I’ve got reviews of Nick Harkaway’s Angelmaker and John Lanchester’s Capital in this morning’s papers. You can read the Lanchester piece unpaywalled at The Weekend Australian, but because the Harkaway isn’t on the Sydney Morning Herald site I’ve posted it over on my Writing Page.
If you’re interested you can also read my review of Harkaway’s first book, The Gone-Away World, but in the meantime I thought I might post the first couple of paragraphs, which touch on some ideas about the way changing cultures of reading are transforming literary culture I’ll be exploring further in the not too distant future:
“I sometimes wonder whether the real transformative force in contemporary writing isn’t digitization but fandom, and more particularly the technologies that underpin it. For while digitization is transforming the publishing landscape, the internet is breeding not just a new breed of highly engaged readers deeply invested in their particular area of interest, but also a new hierarchy of taste, founded not in traditional literary verities but in ideas of delight and generic awareness.
“Fandom’s rising power is visible in phenomena as seemingly unconnected as the hegemony of the superhero movie and the influence writers such as Neil Gaiman wield on Twitter. Yet it’s also visible in the rise of a new kind of fiction, one whose playfulness and generic promiscuity might once have seen it labelled post-modern, yet which more effectively elides the boundaries between high and low culture and art and entertainment than the writers of the 1980s could ever have dreamed of doing.” Read more …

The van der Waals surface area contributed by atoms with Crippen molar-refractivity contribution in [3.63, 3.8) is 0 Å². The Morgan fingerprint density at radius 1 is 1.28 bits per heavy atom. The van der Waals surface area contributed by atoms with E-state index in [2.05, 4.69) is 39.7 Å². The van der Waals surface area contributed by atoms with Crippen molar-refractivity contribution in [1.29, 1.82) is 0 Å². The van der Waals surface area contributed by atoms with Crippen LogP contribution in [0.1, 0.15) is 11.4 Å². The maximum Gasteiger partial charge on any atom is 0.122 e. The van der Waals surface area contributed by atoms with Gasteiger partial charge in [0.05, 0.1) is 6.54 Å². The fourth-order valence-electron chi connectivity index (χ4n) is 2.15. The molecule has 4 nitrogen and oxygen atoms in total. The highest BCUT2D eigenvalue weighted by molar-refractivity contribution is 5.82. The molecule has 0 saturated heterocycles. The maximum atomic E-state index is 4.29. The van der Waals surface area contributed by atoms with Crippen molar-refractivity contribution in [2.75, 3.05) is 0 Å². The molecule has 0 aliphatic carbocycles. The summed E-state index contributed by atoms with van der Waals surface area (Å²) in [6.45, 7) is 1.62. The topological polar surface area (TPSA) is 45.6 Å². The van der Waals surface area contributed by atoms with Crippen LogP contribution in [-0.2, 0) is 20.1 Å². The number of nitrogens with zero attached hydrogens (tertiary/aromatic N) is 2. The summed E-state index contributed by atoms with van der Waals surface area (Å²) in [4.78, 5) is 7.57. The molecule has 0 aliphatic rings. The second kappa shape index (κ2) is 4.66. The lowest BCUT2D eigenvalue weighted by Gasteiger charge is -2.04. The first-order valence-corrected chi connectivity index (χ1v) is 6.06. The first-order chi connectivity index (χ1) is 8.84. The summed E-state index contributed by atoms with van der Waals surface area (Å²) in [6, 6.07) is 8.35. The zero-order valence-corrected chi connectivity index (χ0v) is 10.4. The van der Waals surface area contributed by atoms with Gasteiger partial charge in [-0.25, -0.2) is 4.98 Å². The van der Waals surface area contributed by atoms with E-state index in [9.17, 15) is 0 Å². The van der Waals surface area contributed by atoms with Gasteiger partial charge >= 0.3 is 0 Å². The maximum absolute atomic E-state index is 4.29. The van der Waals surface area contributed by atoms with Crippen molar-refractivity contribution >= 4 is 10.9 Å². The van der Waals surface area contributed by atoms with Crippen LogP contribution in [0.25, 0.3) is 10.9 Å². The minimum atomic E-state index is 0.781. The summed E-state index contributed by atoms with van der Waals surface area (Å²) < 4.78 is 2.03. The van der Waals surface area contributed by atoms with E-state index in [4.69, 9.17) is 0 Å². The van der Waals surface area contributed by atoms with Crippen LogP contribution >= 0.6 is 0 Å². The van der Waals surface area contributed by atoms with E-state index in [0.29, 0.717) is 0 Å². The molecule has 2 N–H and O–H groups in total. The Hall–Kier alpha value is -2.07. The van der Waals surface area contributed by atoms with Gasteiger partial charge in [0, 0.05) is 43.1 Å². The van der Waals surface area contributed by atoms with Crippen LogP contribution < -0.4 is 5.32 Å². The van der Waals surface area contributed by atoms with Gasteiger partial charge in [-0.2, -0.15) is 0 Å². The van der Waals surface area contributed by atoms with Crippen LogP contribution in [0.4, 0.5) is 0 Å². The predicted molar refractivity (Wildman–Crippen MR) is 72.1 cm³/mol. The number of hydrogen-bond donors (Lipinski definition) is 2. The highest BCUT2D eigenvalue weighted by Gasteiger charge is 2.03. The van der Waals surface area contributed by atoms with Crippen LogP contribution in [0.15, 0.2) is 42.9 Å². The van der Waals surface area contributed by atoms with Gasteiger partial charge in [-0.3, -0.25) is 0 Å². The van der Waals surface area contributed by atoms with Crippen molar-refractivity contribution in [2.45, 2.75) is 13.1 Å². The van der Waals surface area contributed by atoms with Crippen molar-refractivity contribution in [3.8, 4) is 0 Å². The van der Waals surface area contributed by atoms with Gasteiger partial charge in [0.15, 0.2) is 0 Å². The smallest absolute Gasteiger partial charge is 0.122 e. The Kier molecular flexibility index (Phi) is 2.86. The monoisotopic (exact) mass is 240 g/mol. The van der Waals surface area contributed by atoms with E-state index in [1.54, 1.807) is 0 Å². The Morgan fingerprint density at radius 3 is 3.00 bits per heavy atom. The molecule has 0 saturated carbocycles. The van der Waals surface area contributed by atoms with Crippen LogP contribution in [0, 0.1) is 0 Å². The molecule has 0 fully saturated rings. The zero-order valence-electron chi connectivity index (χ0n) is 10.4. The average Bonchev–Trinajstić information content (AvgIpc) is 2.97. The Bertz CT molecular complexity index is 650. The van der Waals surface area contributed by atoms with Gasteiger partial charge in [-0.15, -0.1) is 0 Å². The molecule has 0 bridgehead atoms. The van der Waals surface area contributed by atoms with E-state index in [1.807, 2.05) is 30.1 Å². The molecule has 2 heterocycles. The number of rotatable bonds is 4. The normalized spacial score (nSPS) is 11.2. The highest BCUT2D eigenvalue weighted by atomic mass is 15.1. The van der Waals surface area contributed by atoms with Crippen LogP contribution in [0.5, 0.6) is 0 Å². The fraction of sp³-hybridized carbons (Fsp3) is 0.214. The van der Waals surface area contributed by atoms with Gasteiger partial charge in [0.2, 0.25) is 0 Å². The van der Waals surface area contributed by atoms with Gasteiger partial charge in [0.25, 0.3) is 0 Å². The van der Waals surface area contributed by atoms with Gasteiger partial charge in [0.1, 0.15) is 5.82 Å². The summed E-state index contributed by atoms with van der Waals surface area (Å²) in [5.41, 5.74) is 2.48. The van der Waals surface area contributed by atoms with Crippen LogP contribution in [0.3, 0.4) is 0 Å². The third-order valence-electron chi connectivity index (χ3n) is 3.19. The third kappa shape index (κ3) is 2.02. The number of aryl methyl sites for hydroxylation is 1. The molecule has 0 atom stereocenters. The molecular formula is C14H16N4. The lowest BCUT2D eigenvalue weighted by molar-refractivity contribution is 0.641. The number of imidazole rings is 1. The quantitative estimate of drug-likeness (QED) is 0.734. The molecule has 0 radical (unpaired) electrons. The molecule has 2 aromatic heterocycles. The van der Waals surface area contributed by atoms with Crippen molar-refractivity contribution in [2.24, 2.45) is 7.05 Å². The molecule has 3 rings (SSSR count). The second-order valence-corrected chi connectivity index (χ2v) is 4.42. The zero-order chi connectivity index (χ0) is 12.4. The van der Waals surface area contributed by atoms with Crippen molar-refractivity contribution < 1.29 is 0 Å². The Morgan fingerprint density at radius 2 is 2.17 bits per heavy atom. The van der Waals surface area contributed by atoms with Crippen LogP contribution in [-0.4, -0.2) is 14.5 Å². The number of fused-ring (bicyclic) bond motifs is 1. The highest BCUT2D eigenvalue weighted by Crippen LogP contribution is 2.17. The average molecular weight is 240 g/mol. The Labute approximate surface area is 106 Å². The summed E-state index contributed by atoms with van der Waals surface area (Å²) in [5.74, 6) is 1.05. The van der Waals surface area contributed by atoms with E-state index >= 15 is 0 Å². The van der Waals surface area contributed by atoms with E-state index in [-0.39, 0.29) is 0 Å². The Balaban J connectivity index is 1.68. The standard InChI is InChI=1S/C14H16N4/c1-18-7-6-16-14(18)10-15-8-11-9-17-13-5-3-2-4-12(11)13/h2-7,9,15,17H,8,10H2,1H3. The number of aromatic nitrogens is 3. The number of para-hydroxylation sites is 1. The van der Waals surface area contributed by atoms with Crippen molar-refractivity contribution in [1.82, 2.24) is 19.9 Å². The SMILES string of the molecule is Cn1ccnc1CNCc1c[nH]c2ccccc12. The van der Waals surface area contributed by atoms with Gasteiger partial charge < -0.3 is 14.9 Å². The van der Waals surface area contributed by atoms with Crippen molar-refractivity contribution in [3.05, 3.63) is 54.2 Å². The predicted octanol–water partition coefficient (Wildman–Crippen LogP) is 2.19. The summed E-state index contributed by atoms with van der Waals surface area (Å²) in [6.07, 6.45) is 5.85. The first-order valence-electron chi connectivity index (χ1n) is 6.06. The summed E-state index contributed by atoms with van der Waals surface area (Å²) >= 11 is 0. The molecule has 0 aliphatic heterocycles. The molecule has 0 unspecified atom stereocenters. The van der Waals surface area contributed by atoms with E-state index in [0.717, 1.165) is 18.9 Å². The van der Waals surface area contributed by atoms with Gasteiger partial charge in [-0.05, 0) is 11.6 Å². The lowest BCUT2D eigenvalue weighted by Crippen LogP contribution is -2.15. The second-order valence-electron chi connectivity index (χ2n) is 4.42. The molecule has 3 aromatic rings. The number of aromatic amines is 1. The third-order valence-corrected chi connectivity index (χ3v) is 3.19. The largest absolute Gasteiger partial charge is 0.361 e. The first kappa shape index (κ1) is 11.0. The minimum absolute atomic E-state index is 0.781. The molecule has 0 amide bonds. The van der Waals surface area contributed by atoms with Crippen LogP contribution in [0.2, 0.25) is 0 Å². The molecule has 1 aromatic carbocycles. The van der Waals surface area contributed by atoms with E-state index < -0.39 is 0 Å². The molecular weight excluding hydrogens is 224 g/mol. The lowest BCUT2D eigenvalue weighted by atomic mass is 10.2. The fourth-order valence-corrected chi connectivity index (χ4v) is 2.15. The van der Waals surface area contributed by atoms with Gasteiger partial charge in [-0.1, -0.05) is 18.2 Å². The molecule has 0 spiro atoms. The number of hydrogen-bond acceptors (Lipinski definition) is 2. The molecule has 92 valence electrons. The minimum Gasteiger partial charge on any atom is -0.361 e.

Interesting review of ‘Capital’ James, I’m glad you linked to it because I missed it on w/e. It seems as muted as the other reviews have been.
I thought ‘Capital’ paled in comparison with the work of Dickens – I thought especially of ‘Bleak House’ – to which you so rightly compare it.
Lanchester’s non-fiction account of the financial crash (‘IOU’ in my version) was brilliant, one of the best around. I’m not sure if this says more about the bizarre-ness of the financial meltdown (truth is stranger than fiction) or about Lanchester’s powers as a novelist. I’m yet to read his other novels.
I suspect I liked it more than you, but I think you’re right to mention the bizarreness of the meltdown, since I think part of the problem is the problem social novels always have dealing with this sort of systemic situation, especially when it contains all the weirdness and complexity of post-industrial life, as the Crash so obviously does. But by the same token the fairly traditional nature of it is one of its strengths: even as I was underwhelmed by how obvious parts of it were I found myself completely absorbed by it, which is something that always seems to happen with large, densely-plotted and even moderately well-realised novels of this sort.